Here’s a quick example of different peoples who established their set of full moon names. You can align the name of the moon to the season or weather for that month. What that group might have been doing to prepare for winter, or ready their fields for spring and summer. Or perhaps even what they harvested and when.

Celtic – circa 1300
The Celts fall in several regions of western Europe from Ireland, Scotland and Wales.

January – Quite Moon
February – Moon of Ice
March – Moon of Winds
April – Growing Moon
May – Bright Moon
June – Moon of Horses
July – Moon of Claiming
August – Dispute Moon
September – Singing Moon
October – Harvest Moon
November – Dark Moon
December – Cold Moon

whiteroseEuropean  – circa 1700s
Largely based on Europeans who came to the Americas and settled in the colonies. These names were widely used in England, France and Spain.

January ~ Hunger moon
February ~ Snow moon
March ~ Sap or worm moon
April ~ Pink moon
May ~ Flower moon
June ~ Rose moon
July ~ Buck moon
August ~ Sturgeon moon
September ~ Corn moon
October ~ Hunter’s moon
November ~ Beaver moon
December ~ Cold moon

The Algonquin Nation– circa 1400-1450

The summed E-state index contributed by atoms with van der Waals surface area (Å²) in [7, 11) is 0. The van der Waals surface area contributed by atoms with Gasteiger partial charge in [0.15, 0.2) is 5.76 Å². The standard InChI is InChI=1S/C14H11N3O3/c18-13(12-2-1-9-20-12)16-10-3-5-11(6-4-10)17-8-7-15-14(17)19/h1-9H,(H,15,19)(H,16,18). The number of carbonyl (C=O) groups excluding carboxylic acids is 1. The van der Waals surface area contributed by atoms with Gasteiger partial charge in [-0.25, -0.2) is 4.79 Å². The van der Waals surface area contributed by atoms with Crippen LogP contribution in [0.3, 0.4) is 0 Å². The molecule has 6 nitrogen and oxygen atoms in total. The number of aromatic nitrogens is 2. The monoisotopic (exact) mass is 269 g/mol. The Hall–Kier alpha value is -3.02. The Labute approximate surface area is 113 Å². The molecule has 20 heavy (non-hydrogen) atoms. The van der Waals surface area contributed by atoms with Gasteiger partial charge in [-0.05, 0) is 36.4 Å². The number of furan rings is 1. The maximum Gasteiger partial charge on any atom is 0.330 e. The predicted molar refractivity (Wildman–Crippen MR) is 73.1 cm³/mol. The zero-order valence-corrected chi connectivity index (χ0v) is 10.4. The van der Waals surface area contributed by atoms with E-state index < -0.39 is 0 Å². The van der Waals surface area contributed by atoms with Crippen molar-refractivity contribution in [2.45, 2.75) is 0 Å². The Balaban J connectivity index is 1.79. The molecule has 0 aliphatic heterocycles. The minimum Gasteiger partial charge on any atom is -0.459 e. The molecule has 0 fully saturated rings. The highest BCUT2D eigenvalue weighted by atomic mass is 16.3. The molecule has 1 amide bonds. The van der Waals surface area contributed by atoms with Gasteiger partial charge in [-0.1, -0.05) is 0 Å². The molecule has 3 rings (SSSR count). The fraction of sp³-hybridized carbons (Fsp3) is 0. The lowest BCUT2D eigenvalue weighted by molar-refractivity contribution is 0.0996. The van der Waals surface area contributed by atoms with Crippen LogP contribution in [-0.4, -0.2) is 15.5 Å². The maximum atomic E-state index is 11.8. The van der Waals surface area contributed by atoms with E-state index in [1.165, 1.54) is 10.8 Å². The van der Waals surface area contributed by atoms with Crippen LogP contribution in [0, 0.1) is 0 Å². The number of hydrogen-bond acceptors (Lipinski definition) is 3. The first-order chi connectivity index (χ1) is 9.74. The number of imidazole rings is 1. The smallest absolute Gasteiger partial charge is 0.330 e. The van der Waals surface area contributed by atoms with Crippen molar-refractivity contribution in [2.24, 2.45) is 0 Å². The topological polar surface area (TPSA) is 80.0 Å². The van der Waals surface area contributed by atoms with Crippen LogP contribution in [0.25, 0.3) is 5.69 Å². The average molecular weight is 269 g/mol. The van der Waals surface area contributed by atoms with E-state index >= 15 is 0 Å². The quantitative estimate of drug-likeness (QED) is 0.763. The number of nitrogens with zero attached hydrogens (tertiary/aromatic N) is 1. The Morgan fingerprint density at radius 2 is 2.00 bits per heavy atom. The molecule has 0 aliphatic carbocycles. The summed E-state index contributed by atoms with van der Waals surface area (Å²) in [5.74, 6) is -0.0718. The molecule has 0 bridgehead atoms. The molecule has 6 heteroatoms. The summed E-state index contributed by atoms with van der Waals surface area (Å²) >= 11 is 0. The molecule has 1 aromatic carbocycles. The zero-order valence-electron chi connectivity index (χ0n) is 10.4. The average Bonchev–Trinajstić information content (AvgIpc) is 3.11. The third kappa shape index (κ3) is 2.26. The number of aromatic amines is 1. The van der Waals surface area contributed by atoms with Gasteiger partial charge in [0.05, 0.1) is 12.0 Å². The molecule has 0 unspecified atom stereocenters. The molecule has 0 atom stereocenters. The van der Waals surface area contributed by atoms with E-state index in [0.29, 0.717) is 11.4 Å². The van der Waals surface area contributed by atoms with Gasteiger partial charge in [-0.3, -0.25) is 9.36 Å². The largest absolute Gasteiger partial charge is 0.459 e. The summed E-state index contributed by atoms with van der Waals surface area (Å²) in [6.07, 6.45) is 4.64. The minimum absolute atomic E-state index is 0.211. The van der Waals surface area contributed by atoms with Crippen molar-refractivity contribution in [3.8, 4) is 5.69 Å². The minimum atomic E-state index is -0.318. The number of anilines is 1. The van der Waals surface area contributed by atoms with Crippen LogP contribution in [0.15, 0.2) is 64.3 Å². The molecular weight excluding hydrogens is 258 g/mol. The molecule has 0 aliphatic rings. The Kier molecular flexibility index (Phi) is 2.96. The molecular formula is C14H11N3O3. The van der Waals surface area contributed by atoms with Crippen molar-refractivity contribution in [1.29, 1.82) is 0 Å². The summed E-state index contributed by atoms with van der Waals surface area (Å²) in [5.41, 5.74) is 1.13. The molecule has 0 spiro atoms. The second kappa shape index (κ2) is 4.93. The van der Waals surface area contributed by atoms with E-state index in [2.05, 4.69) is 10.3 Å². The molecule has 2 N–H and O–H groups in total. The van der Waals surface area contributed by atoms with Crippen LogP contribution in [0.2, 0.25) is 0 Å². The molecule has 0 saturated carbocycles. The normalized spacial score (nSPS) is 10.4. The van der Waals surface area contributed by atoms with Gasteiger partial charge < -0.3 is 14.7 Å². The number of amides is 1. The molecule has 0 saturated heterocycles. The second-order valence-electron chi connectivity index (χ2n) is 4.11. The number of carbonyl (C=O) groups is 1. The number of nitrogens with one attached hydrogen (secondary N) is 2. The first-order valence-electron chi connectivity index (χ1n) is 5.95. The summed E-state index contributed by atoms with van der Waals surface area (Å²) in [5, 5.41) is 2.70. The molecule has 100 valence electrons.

The Native American nations from New England to Lake Superior had their list of full moon names that also appear from time to time in modern literature or discussion.

January ~ Full Wolf Moon
February ~ Full Snow Moon
March ~ Full Worm Moon
April ~ Full Pink Moon
May~ Full Flower Moon
June~ Full Strawberry Moon
July~ Full Buck Moon
August~ Full Sturgeon Moon
September~ Full Corn Moon
October~ Full Harvest Moon
November~ Full Beaver Moon
December~ Full Cold Moon

The Cherokee Nation – circa 1600
The Native American nations that populated the south-eastern regions from what we know today as Virginia to upper Florida.

January – Cold Moon
February – Bony Moon
March – Windy Moon
April – Flower Moon
May – Planting Moon
June – Green Corn Moon
July – Ripe Corn Moon
August – Fruit Moon
September – Nut Moon
October – Harvest Moon
November – Trading Moon
December – Snow Moon

americanpantherThe Choctaw Nation – Circa 1550
A Native American people originally from the Southeastern United States (modern day Mississippi, Florida, Alabama, and Louisiana).

January – Cooking Moon
February – Little Famine Moon
March – Big Famine Moon
April – Wildcat Moon
May – Panther Moon
June – Windy Moon
July – Crane Moon
August – Women’s Moon
September – Mulberry Moon
October – Blackberry Moon
November – Sassafras Moon
December – Peach Moon

The Deborean Clan  – circa 1780-1800